Science on Tap’s topics in 2009 included the cultural impact of Charles Darwin, the “movement” of plant life, and the discovery of fossils in Pennsylvania.
Brenda Casper, plant ecologist and professor of biology at the University of Pennsylvania, encouraged participants to explore the ways that plants manage to “move” through fruits and seeds.
Scott Gilbert, Howard A. Schneiderman Professor of Biology, Swarthmore College, discussed the role of Evo-Devo in solving Charles Darwin’s dilemmas.
Janet Monge, professor of anthropology at the University of Pennsylvania and the Wagner Free Institute of Science, discussed the sticky bits, bones, rotting flesh, and mummified tissues that are the stuff of forensic anthropology.
Ted Daeschler, associate curator of vertebrate paleontology at the Academy of Natural Sciences, discussed his pioneering research collecting and describing Late Devonian fossil vertebrates in Pennsylvania and the Arctic.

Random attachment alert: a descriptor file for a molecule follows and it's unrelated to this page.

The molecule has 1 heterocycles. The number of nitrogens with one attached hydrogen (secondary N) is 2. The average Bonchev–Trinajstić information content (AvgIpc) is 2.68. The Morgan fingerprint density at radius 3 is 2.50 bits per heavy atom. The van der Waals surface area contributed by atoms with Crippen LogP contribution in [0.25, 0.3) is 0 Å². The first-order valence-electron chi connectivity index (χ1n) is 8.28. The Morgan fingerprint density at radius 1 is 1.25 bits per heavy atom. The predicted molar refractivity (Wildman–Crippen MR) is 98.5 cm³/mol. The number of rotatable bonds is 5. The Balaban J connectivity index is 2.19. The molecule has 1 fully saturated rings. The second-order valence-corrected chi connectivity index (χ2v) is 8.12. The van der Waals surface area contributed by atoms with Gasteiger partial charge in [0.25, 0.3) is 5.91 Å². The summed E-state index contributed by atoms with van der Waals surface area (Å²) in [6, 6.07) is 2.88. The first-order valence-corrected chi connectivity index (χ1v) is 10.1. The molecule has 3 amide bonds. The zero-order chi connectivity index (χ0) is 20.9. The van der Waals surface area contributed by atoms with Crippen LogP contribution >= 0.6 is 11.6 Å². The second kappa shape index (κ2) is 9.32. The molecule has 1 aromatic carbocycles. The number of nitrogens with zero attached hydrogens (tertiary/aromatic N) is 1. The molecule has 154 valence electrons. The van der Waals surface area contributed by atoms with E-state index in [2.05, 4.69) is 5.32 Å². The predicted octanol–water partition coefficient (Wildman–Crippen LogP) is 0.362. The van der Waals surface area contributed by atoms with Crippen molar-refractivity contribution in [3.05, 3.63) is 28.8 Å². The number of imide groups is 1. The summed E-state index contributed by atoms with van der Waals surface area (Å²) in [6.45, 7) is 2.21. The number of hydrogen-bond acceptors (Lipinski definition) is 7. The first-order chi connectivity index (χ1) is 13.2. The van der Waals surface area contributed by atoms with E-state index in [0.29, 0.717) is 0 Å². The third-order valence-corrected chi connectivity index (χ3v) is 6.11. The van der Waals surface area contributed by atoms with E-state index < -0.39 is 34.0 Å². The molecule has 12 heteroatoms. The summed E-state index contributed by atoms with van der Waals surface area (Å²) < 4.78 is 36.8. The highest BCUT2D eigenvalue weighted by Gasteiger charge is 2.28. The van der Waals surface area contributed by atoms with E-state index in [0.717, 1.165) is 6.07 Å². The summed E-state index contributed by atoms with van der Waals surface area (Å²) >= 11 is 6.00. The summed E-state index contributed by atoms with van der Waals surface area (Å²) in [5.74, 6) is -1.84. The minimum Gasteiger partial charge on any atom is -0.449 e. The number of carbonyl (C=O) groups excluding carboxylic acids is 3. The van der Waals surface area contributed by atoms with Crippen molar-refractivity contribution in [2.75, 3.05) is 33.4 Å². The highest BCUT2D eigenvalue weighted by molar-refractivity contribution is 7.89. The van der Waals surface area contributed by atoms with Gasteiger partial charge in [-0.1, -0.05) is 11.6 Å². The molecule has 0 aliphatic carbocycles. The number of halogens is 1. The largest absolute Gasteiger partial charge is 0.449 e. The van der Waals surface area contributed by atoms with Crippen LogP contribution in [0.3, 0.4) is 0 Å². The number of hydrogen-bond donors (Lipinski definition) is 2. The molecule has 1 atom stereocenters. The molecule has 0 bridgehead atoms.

Robert Hicks discussed the presence and potential of Curie's quartz piezo-electric apparatus in the cabinet of mementos—a “repository of historic souvenirs” assembled a century ago.
Sabrina McCormick presented compelling evidence of environmental links to breast cancer, ranging from everyday cosmetics to industrial waste.
For this edition of Science on Tap, Colin Purrington explored why Charles Darwin and his work remain significant today and worthy of celebration.
Peter Dodson, professor of paleontology, Department of Earth and Environmental Science, University of Pennsylvania, revealed how paleontology is done in China and told the stories behind the numerous species he has personally uncovered.